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How South Carolina implied consent laws work
If you have been charged with a DUI in South Carolina, you do not have the right to refuse a breath, blood or urine test without penalty.

Anyone who has seen an episode of a popular crime drama knows that when you are being charged with a crime, you have the right to remain silent. But if you have been charged with a DUIin South Carolina, you do not have the right to refuse a breath, blood or urine test without penalty.

Implied consent laws in South Carolina

In South Carolina, people who are lawfully arrested for driving under the influence of alcohol are required to take a blood, urine or breath test when a law enforcement officer requests one. Generally, when someone is arrested in the state for driving under the influence, the police officer will first ask them to consent to a breathalyzer test. However, if the accused drunk driver is incapacitated, a blood test can be ordered to determine the driver's blood alcohol level.

When a law enforcement officer asks a suspected drunk driver to submit to a breath test, the law requires that this request be made on tape. In order to comply with the law, officers must begin taping the interaction with the suspect during the entire arrest, as well as when the breathalyzer test is administered.

Can you refuse to be tested?

Although you have the right to refuse a breath, urine or blood test, you can’t do so without penalty. Some people believe that refusing to take a breath, blood or urine test when being arrested for a DUI is a good idea because they won't be handing over any evidence to the police. What these people don’t know is that refusing to take a test can actually cause more harm than good.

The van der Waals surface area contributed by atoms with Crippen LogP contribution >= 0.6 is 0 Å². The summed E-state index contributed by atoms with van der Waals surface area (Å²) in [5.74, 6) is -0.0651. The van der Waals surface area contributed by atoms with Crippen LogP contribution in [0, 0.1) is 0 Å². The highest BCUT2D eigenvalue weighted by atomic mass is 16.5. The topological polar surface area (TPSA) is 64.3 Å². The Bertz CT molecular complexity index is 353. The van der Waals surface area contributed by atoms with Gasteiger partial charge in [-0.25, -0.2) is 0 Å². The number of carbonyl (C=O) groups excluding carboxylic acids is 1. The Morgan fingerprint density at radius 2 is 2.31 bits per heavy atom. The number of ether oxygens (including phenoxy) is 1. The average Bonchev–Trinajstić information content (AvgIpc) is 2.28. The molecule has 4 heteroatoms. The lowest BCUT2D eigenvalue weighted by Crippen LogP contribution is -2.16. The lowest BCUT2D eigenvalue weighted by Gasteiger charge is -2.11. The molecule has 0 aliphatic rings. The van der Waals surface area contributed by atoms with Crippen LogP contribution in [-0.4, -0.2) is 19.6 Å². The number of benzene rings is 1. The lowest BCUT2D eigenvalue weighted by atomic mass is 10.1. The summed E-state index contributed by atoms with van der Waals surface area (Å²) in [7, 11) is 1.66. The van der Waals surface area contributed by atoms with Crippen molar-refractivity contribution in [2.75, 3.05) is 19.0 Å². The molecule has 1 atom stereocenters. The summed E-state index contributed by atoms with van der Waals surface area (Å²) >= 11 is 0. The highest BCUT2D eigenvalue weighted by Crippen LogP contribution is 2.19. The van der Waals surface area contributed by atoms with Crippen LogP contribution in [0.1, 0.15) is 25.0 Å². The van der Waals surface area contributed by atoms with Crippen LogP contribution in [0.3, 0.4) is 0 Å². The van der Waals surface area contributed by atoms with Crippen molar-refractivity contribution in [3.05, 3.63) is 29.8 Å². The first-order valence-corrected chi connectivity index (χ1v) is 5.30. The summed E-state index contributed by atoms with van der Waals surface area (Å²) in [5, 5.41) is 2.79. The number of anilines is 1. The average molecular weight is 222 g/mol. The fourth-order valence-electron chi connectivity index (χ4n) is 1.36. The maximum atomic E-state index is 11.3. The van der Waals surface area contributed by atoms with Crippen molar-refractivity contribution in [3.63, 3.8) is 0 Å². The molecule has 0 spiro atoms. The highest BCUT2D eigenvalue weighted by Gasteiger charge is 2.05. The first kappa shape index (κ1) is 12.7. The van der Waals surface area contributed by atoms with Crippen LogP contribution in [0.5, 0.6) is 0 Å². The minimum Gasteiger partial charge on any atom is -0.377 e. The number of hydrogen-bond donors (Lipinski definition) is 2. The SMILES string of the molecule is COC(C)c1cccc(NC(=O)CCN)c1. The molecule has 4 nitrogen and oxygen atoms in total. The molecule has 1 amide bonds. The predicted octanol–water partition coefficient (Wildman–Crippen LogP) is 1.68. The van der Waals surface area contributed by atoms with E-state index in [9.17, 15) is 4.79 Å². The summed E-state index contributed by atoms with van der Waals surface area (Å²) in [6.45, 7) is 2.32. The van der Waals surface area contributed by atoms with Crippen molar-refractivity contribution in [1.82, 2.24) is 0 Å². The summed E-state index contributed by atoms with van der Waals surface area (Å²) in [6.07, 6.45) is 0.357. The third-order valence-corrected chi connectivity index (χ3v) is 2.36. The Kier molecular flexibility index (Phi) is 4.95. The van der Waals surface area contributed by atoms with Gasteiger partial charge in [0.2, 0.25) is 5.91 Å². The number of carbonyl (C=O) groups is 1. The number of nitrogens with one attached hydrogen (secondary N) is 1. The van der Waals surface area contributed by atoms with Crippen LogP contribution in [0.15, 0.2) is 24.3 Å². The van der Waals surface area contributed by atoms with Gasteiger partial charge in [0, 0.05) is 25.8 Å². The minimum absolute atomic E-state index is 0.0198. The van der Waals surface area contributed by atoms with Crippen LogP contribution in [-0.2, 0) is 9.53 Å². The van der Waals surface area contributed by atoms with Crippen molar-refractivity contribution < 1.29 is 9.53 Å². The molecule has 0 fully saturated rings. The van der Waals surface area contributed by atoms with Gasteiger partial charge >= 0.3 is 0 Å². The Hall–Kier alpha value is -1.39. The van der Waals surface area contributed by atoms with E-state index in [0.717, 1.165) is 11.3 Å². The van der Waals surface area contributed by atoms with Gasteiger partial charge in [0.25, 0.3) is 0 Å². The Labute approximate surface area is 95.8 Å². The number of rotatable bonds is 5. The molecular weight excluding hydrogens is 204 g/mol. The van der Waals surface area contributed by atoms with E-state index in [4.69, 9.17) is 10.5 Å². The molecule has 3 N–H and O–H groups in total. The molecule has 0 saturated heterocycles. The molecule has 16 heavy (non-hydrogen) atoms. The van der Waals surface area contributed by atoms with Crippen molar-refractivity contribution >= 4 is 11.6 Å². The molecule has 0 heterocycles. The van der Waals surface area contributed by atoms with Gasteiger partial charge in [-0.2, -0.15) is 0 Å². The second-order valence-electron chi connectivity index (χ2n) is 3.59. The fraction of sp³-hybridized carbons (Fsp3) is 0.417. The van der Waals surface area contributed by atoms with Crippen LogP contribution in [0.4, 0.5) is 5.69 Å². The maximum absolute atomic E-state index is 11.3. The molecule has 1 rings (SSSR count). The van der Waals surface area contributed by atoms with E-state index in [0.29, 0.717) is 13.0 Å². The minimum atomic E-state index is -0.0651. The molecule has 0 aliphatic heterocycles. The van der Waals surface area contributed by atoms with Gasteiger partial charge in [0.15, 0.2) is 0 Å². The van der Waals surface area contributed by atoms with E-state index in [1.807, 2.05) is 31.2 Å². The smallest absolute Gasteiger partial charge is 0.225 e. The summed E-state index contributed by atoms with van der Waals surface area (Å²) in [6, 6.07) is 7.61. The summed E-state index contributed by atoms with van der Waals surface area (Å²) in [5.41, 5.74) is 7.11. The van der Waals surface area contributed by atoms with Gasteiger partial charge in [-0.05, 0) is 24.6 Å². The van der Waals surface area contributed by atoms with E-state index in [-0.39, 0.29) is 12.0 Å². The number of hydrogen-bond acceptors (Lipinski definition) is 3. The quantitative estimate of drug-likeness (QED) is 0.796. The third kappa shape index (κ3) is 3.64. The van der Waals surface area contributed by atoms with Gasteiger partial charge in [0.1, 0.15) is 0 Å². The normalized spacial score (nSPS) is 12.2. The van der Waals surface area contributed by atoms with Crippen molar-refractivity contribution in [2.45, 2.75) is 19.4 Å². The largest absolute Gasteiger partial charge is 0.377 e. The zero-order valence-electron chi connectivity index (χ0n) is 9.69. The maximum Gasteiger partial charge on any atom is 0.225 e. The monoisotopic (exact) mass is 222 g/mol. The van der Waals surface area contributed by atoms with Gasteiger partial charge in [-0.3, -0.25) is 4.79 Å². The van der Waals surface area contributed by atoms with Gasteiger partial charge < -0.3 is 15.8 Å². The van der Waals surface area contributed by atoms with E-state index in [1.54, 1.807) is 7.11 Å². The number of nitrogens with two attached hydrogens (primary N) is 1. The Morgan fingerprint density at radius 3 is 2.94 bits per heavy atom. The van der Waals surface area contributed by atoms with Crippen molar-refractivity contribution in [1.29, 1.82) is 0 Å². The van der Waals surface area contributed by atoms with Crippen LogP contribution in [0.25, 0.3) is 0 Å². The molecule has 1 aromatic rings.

When a person refuses to take these tests, his or her license will automatically be suspended for at least six months. In contrast, a person who chooses to take a test, and fails, may have their license suspended for as little as one month. In order to drive in the state, a person with a suspended license needs to go to the Department of Motor Vehicles to ask for a temporary permit.

In addition, prosecutors can use the refusal to take a breath test as evidence against a person in court. The argument will likely be made that the person did not comply with the test because he or she knew that his or her blood alcohol level was above the legal limit. This can lead to the person being found guilty of a DUI even without ever having taken a test.

Get the legal help you need

Being charged with a DUI is serious business that could lead to the loss of your driving privileges, not to mention your freedom. If you are found guilty of a DUI, you can face jail time, hefty fines and the loss of your license for a long period of time.

If you have been charged with a DUI, consult a qualified attorney with experience in these types of cases. The laws that govern DUI can be complicated, and you want to make sure that you have an attorney by your side who understands how to defend you.

Keywords: DUI
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